(courtesy of Atrios)
"The Jesus Landing Pad: Bush White House checked with rapture Christians before latest Israel move"
by Rick Perlstein
Kim Johnson doesn't call it converting Jews to Christianity. She calls it "Circumcision of the Heart"—a spiritual circumcision Jews must undergo because, she writes in paraphrase of Jeremiah, chapter 9, "God will destroy all the uncircumcised nations along with the House of Israel, because the House of Israel is uncircumcised in the heart . . . [I]t is through the Gospel . . . that men's hearts are circumcised."
Apostolics believe that only 144,000 Jews who have not, prior to the Second Coming of Christ, acknowledged Jesus as the Messiah will be saved in the end times. Though even for those who do not believe in this literal interpretation of the Bible—or for anyone who lives in Israel, or who cares about Israel, or whose security might be affected by a widespread conflagration in the Middle East, which is everyone—the scriptural prophecies of the Christian Zionists should be the least of their worries.
Instead, we should be worried about self-fulfilling prophecies. "Biblically," stated one South Carolina minister in support of the anti-Road Map billboard campaign, "there's always going to be a war."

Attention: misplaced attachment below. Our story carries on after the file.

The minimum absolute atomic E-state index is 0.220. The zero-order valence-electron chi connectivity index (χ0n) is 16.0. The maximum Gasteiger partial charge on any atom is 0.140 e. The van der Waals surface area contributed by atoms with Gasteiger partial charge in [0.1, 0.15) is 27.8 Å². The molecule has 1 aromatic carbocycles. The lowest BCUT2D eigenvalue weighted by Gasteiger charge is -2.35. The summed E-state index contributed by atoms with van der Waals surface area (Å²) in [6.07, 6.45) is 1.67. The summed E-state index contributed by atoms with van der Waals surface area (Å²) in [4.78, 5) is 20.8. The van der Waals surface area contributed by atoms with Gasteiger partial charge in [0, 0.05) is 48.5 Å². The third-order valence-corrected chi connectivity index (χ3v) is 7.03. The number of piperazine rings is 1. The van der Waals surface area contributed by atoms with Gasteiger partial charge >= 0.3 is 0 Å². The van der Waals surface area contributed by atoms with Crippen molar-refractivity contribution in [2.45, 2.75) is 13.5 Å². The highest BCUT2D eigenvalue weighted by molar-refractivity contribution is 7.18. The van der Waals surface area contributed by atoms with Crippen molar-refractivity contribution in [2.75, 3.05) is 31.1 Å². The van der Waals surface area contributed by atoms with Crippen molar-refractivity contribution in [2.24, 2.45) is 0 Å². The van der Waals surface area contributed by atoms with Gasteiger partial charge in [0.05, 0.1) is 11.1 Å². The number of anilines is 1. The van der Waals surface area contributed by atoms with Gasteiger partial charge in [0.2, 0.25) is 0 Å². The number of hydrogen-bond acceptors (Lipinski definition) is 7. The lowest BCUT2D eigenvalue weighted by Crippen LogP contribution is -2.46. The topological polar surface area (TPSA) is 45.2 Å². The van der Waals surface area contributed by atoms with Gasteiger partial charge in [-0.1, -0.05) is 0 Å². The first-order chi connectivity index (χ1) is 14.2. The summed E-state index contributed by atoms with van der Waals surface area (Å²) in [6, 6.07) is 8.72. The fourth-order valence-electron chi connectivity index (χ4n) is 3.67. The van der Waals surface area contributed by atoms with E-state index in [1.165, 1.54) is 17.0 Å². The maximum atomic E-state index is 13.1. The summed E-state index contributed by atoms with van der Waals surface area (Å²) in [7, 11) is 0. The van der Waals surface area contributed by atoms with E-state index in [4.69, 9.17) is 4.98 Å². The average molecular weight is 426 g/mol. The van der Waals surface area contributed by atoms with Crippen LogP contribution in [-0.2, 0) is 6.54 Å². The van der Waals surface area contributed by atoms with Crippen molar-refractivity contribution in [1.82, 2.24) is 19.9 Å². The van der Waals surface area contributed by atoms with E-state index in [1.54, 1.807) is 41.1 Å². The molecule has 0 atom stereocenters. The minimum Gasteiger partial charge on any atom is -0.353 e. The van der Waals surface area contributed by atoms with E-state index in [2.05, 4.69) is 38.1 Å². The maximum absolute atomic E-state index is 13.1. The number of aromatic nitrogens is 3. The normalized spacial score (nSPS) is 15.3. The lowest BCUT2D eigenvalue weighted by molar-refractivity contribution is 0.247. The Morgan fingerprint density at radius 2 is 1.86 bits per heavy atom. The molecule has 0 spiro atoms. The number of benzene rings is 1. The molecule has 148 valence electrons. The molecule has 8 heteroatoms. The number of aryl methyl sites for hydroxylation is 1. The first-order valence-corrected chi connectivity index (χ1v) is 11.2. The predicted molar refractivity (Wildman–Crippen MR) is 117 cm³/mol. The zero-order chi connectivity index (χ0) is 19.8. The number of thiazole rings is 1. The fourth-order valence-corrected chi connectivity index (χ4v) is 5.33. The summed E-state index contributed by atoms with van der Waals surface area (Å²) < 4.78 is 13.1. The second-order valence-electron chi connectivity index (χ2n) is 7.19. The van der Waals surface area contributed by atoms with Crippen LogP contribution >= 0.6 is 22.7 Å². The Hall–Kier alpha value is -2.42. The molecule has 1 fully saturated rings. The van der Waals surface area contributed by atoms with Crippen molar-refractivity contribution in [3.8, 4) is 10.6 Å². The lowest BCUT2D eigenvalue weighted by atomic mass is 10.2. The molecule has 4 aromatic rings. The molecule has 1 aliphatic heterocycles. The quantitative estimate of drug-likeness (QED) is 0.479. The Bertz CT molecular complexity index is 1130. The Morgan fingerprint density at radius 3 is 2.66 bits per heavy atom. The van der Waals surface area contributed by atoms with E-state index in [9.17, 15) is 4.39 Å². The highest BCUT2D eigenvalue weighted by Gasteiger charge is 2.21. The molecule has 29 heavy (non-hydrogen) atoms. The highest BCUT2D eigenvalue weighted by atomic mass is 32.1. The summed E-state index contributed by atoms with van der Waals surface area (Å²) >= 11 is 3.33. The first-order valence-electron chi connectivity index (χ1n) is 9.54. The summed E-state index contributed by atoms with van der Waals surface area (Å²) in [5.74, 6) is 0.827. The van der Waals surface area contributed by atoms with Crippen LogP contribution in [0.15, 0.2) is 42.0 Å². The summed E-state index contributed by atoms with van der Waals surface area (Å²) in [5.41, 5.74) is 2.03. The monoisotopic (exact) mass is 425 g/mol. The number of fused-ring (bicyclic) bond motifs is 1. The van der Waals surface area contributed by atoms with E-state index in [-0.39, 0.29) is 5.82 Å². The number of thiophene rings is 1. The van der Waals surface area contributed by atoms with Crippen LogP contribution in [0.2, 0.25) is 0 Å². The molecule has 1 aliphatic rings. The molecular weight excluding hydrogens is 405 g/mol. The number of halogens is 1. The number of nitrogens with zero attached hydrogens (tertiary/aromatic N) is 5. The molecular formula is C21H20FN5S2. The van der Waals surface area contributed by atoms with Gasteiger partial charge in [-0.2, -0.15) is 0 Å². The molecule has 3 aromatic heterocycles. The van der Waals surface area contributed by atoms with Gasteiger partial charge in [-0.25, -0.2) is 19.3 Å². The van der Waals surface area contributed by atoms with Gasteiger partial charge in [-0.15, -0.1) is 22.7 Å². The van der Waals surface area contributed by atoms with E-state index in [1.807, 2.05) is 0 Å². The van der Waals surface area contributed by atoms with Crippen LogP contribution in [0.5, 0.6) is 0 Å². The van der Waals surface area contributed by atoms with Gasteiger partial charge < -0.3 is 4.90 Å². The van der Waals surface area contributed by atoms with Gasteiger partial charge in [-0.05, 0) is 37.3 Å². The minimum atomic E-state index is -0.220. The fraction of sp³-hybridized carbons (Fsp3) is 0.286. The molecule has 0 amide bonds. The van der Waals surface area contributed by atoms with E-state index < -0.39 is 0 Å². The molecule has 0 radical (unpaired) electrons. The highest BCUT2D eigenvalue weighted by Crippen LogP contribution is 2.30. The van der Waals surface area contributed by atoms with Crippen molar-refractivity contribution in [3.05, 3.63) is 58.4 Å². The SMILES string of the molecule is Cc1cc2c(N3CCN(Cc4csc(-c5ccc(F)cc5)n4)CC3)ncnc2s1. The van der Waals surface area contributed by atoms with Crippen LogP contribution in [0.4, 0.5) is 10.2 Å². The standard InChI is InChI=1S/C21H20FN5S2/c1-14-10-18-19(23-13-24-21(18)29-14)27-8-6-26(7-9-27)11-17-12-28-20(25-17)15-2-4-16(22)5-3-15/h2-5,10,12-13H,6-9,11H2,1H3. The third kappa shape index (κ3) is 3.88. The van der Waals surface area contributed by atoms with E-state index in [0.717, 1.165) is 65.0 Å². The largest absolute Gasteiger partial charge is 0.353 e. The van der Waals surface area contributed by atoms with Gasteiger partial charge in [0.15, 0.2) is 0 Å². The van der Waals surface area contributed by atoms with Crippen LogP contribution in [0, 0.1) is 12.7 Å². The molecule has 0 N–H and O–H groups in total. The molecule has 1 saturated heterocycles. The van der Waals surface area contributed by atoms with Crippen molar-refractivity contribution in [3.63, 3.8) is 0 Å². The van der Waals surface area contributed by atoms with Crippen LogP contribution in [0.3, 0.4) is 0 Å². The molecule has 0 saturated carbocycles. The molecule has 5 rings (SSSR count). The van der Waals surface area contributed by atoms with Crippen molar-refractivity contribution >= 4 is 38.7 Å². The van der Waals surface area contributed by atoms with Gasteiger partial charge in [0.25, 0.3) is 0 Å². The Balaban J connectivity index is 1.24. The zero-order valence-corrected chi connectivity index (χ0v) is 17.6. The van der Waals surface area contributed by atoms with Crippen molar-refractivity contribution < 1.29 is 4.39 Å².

Don Wagner, an evangelical, worries that in the Republican Party, people who believe this "are dominating the discourse now, in an election year." He calls the attempt to yoke Scripture to current events "a modern heresy, with cultish proportions.
"I mean, it's appalling," he rails on. "And it also shows how marginalized mainstream Christian thinking, and the majority of evangelical thought, have become."
It demonstrates, he says, "the absolute convergence of the neoconservatives with the Christian Zionists and the pro-Israel lobby, driving U.S. Mideast policy."
The problem is not that George W. Bush is discussing policy with people who press right-wing solutions to achieve peace in the Middle East, or with devout Christians. It is that he is discussing policy with Christians who might not care about peace at all—at least until the rapture.
The Jewish pro-Israel lobby, in the interests of peace for those living in the present, might want to consider a disengagement.
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